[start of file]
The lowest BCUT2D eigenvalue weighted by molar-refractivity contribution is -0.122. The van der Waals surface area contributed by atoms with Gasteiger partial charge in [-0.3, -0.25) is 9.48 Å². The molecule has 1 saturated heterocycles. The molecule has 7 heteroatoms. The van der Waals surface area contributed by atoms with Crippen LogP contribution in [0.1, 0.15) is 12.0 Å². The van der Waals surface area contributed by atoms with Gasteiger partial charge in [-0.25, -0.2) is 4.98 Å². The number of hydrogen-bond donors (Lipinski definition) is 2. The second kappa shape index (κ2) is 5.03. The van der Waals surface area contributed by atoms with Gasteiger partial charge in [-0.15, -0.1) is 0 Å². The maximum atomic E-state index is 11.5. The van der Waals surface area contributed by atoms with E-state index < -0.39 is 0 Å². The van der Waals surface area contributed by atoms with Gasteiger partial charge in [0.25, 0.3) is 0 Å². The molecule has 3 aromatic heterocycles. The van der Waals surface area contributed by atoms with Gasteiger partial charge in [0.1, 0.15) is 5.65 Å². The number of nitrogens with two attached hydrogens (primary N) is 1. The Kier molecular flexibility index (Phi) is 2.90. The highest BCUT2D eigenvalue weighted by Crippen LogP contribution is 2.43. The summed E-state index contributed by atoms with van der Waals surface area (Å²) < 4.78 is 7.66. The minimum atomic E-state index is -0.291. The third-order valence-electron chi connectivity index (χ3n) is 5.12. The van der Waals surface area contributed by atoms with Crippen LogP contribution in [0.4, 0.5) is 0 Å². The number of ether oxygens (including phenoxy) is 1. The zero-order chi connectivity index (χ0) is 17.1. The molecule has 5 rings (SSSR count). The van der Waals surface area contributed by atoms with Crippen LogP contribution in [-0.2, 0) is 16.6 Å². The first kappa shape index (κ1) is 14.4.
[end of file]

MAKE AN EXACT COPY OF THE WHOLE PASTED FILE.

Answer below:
The lowest BCUT2D eigenvalue weighted by molar-refractivity contribution is -0.122. The van der Waals surface area contributed by atoms with Gasteiger partial charge in [-0.3, -0.25) is 9.48 Å². The molecule has 1 saturated heterocycles. The molecule has 7 heteroatoms. The van der Waals surface area contributed by atoms with Crippen LogP contribution in [0.1, 0.15) is 12.0 Å². The van der Waals surface area contributed by atoms with Gasteiger partial charge in [-0.25, -0.2) is 4.98 Å². The number of hydrogen-bond donors (Lipinski definition) is 2. The second kappa shape index (κ2) is 5.03. The van der Waals surface area contributed by atoms with Gasteiger partial charge in [-0.15, -0.1) is 0 Å². The maximum atomic E-state index is 11.5. The van der Waals surface area contributed by atoms with E-state index < -0.39 is 0 Å². The van der Waals surface area contributed by atoms with Gasteiger partial charge in [0.25, 0.3) is 0 Å². The molecule has 3 aromatic heterocycles. The van der Waals surface area contributed by atoms with Gasteiger partial charge in [0.1, 0.15) is 5.65 Å². The number of nitrogens with two attached hydrogens (primary N) is 1. The Kier molecular flexibility index (Phi) is 2.90. The highest BCUT2D eigenvalue weighted by Crippen LogP contribution is 2.43. The summed E-state index contributed by atoms with van der Waals surface area (Å²) < 4.78 is 7.66. The minimum atomic E-state index is -0.291. The third-order valence-electron chi connectivity index (χ3n) is 5.12. The van der Waals surface area contributed by atoms with Crippen LogP contribution in [0.4, 0.5) is 0 Å². The number of ether oxygens (including phenoxy) is 1. The zero-order chi connectivity index (χ0) is 17.1. The molecule has 5 rings (SSSR count). The van der Waals surface area contributed by atoms with Crippen LogP contribution in [-0.2, 0) is 16.6 Å². The first kappa shape index (κ1) is 14.4.